However, advanced control schemes are available for anyone who wants to push their game. These schemes are nowhere near as intuitive but feature everything you'll need to pull off cooler trick jumps, handbrake turns, donuts and the like. We're struggling to think of ways it could all be useful in a combat situation but then that's what obsessive clans are for.
All this chaos coming from a handful of players just feels a little more satisfying than it would with a server of 32 or 64. As well as just having more power at your personal fingertips it feels less cold. There's more room for rivalries and bonding and more chance to be the hero. It works.
But what's really interesting is that Quake Wars has been designed to work well when you can't even fill the server. Splash Damage was born out of online games that drew the attention of the hardcore, which means training constantly, which means it's tedious to always have to get together a big team. Thanks to the focused front you can play Quake Wars 3 on 3; it's just a little slower, a little more tactical, and a lot more personal. We spent all day playing this game and can tell you without a shadow of a doubt that it's great, and it's finished, and all they're doing now is spit-polishing. If you still haven't settled on any games to be excited about this summer then you should know this is a very safe bet.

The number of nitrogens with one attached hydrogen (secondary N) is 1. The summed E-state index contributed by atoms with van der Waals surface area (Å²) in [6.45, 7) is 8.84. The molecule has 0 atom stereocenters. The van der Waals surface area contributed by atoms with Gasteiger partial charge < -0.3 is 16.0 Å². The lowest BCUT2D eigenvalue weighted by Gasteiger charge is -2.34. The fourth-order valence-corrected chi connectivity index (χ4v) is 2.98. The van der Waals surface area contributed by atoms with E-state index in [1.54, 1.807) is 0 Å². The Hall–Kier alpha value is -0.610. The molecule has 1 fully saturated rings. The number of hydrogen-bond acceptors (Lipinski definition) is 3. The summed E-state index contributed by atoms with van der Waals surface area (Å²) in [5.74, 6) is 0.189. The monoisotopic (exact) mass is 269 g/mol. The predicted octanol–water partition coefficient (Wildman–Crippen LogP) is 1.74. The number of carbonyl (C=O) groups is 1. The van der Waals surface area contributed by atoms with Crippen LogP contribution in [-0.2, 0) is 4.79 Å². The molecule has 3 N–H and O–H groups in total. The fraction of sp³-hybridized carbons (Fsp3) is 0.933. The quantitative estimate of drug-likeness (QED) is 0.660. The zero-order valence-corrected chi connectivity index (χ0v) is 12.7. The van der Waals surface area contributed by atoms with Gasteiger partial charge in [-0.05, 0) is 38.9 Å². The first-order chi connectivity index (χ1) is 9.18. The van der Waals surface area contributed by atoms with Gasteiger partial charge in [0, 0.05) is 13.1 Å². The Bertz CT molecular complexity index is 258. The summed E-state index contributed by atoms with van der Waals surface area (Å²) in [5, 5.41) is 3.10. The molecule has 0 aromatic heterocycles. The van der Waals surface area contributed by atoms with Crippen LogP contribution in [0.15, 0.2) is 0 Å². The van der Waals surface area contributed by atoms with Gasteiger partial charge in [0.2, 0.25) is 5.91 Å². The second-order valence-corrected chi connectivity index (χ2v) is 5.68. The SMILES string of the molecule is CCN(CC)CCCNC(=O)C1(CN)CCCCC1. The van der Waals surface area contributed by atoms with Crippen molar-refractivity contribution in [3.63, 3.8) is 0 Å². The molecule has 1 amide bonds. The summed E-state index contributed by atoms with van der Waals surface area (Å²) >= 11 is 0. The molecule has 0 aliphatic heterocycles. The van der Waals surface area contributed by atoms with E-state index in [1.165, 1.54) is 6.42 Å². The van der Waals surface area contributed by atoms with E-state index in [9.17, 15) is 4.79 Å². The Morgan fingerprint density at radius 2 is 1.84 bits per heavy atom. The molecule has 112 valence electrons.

Enemy Territory: Quake Wars is due for release "when it's done" (retailers suggest 25th May, but no concrete date has been announced yet) on PC via Activision. PS3 and Xbox 360 versions are scheduled to follow later this year.